Qualified immunity for strip search of prison visitor
Though other federal courts had already determined a prison visitor must be given the option to leave rather than submit to a strip search, the 9th Circuit had not spoken sufficiently to clearly establish that right in its jurisdiction
This article was featured in Lexipol’s Xiphos newsletter, a monthly legal-focused law enforcement newsletter authored by Ken Wallentine. Subscriptions are free for public safety officers, educators and public attorneys. Subscribe here!
Cates v. Stroud, 2020 WL 5742058 (9th Cir. 2020)
Tina Cates went to visit her boyfriend, an inmate in a Nevada prison. A confidential informant had provided information that Cates was smuggling drugs into the prison. Investigators obtained a search warrant for Cates and her car, though the warrant was never presented to Cates and was not executed. Signs alerted visitors that all persons and vehicles on the property were subject to search. Cates signed a standard form, as she had done before, consenting to a search of her person, vehicle and property.
A female officer took Cates to a bathroom and told her to disrobe and remove her tampon. No one informed Cates she had the option to refuse the search. The officer performed a visual body cavity search and another officer searched Cates’ car. When he asked to search Cates’ phone, she refused. No contraband was found on Cates or in her car. Cates was not allowed to visit her boyfriend and her visiting privileges were revoked.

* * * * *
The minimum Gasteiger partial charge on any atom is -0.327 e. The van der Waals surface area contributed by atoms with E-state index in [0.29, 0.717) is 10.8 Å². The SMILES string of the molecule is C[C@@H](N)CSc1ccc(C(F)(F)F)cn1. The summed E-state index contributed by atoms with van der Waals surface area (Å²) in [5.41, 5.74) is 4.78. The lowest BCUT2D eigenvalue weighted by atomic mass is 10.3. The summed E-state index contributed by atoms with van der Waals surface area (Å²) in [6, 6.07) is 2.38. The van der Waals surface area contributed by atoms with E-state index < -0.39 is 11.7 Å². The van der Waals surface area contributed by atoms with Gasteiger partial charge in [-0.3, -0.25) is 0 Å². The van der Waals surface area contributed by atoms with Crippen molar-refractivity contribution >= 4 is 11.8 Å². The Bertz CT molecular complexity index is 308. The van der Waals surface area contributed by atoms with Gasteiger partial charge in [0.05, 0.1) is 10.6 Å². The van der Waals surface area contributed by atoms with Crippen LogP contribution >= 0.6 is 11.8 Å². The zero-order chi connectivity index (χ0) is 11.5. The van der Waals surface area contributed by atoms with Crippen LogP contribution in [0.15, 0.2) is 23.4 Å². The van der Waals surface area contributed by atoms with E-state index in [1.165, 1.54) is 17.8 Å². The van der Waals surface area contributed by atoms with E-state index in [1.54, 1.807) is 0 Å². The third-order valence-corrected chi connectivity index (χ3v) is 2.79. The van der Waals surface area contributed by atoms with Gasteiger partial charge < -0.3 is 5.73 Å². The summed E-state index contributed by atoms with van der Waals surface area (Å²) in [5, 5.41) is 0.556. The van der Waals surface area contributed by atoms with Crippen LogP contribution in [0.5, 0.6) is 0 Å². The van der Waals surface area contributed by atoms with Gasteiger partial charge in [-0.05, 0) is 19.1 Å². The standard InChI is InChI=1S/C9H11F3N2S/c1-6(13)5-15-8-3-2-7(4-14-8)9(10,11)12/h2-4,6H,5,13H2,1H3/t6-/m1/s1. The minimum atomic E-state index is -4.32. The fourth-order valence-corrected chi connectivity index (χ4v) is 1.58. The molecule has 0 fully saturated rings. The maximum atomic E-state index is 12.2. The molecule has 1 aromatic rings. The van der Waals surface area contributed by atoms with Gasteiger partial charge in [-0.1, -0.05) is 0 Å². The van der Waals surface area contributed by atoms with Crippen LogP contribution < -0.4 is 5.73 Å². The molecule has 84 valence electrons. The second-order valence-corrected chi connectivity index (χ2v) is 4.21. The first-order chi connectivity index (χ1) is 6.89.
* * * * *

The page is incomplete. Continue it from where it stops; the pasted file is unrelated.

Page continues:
Prison policy dictated that “strip searches may only be conducted [if]…[t]he person is notified of the right to refuse to be searched and gives written approval,” and required the search be conducted by two persons of the same gender. Numerous courts have held a strip search of a prison visitor is allowed only if it can be justified by a legitimate security concern. In this decision, the court held, “if the visitor would prefer to leave the prison, the prison’s security needs can be satisfied by simply letting the visitor depart.” The court’s holding is consistent with the prison policy, which provided: “Prior to the search, the visitor will be informed of the type of search to be performed and of the visitor’s option to refuse to be searched.” Cates was never given that option; thus, the search was unconstitutional.
Notwithstanding that prison officials violated Cates’ constitutional rights, the court held the prison officials were entitled to qualified immunity. Though other federal courts had already determined a prison visitor must be given the option to leave rather than submit to a strip search, the 9th Circuit had not spoken sufficiently to clearly establish that right in its jurisdiction. Thus, the prison officials were entitled to have the lawsuit dismissed.